Podcast E640: U.S. Debt & The Housing Market

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How U.S. debt influences the housing market

The federal government is setting an unsettling new record in spending. So far this year $9.1 has been spent. One thing is certain: housing prices and U.S. Debt are growing at a record pace


Other Stories:

  • “How to pay taxes like Donald Trump”

  • Seniors are holding a record amount of home equity
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Meeting Before Age 62

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How some are surviving or thriving in a down HECM market

“It’s tough to make predictions, especially about the future”, said baseball great Yogi Berra. Prognostications as how the reverse mortgage industry will recover and grow are often fall flat. An Industry initiative called “The Extreme Summit” set their sights high aiming to increase annual HECM endorsements from 50,000 to 300,000 units by 2018.  The group was comprised of several industry CEO’s, many who in a secret ballot committed to financially back the effort investing $30-150 million over five years. While this was a laudable goal the initiative could never anticipate the headwinds that would soon befall the industry. Despite these challenges one wind of change blows at our backs and could help increase adoption of the Home Equity Conversion Mortgage in the years to come.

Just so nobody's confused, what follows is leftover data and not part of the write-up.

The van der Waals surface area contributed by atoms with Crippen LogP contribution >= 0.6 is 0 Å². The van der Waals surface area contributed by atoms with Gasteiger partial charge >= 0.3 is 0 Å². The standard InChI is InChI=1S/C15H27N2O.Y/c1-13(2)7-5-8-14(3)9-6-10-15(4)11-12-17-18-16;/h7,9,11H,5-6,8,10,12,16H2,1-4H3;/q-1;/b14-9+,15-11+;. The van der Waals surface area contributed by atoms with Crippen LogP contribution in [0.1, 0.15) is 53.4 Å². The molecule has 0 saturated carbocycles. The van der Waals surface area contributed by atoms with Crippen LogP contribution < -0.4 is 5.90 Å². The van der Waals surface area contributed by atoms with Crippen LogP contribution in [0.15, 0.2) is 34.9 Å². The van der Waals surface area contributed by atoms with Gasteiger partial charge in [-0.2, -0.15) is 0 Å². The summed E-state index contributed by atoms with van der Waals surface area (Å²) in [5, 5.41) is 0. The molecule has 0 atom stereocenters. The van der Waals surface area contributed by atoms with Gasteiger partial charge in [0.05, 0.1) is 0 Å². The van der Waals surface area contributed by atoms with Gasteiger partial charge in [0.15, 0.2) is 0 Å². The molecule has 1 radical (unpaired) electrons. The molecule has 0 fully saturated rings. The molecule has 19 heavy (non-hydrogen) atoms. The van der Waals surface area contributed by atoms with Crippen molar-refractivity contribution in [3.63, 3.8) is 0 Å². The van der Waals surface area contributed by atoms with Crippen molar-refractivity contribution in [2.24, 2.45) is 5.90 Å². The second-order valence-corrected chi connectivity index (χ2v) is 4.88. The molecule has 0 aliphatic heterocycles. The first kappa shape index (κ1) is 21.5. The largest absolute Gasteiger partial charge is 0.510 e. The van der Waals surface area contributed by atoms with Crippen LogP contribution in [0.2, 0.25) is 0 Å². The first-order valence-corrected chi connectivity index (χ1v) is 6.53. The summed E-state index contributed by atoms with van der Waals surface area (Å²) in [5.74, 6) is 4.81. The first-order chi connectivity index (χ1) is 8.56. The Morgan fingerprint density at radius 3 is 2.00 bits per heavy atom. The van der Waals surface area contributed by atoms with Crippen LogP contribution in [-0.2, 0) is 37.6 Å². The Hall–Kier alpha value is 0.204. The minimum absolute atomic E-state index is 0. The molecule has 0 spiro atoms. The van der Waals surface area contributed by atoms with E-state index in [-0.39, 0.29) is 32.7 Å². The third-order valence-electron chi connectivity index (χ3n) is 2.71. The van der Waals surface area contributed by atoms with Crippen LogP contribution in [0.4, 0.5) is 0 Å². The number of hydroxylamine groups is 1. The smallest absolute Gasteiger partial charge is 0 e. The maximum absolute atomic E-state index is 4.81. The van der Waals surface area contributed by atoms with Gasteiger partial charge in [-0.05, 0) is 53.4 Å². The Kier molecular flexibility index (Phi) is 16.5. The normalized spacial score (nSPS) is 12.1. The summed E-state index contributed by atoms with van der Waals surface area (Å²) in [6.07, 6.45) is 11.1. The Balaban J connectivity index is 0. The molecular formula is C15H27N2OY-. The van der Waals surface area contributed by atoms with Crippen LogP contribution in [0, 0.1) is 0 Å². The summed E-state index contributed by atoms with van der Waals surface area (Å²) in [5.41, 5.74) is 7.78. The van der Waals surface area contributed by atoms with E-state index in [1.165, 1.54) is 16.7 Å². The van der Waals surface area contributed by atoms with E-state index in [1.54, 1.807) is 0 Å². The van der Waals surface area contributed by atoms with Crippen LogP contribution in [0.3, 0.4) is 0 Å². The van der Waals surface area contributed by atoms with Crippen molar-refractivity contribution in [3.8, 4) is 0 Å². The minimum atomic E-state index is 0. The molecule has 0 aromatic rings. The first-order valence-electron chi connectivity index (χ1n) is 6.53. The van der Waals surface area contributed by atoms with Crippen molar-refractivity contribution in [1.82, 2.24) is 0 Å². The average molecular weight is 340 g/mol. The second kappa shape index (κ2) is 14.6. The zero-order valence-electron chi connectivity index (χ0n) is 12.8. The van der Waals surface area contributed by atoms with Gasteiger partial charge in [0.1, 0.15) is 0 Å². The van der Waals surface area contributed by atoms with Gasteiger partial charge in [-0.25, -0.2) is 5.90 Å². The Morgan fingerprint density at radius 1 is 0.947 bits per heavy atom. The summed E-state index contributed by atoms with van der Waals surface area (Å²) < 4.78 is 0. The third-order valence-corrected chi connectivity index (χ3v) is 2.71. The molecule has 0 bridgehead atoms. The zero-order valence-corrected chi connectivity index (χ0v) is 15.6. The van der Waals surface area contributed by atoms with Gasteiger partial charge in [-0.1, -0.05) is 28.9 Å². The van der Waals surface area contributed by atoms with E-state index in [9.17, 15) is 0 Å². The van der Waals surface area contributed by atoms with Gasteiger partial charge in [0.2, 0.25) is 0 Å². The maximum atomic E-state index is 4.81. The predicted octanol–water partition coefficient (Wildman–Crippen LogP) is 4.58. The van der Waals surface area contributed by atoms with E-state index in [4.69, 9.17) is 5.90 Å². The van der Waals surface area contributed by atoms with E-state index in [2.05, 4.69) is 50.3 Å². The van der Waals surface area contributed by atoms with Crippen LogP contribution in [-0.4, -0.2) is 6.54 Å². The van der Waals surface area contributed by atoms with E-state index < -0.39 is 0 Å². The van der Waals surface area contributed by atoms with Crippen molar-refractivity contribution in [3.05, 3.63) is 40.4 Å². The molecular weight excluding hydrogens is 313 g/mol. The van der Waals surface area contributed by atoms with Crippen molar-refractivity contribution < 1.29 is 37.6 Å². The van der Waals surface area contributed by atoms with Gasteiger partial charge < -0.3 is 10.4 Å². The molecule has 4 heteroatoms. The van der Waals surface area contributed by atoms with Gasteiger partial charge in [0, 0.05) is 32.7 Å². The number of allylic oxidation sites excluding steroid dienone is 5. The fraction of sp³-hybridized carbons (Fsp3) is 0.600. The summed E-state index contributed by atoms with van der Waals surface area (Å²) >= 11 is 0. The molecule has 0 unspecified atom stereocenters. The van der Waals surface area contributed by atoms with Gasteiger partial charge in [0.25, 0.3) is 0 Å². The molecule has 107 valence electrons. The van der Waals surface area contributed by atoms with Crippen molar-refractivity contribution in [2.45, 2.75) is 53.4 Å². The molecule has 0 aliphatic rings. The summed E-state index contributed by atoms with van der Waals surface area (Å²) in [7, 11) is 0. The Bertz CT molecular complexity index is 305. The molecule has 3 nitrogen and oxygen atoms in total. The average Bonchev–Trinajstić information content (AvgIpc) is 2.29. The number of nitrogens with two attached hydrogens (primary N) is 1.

Last Thursday USA Today reported that more seniors 75 and older are carrying debt into retirement. This is a far cry from the borrowers many of us met with a decade ago who typically had few if any debts, yet found themselves house-rich and cash-poor. “We’ve seen instances of seniors foregoing required medications … because they can’t afford it,” said Lori Lucas, president and CEO of the Employee Benefit Research Institute. “More seniors are carrying debt into retirement than ever before.” While lower than their younger counterparts, the median debt carried by those 75 and older is $20,900.  The Employee Benefit Research Institute reports that nearly half of retirees in this group have outstanding loans. The most significant increases of those carrying debt are among the lower-income seniors.

This trend comes as no surprise as our oldest Americans find themselves squeezed between the forces of…

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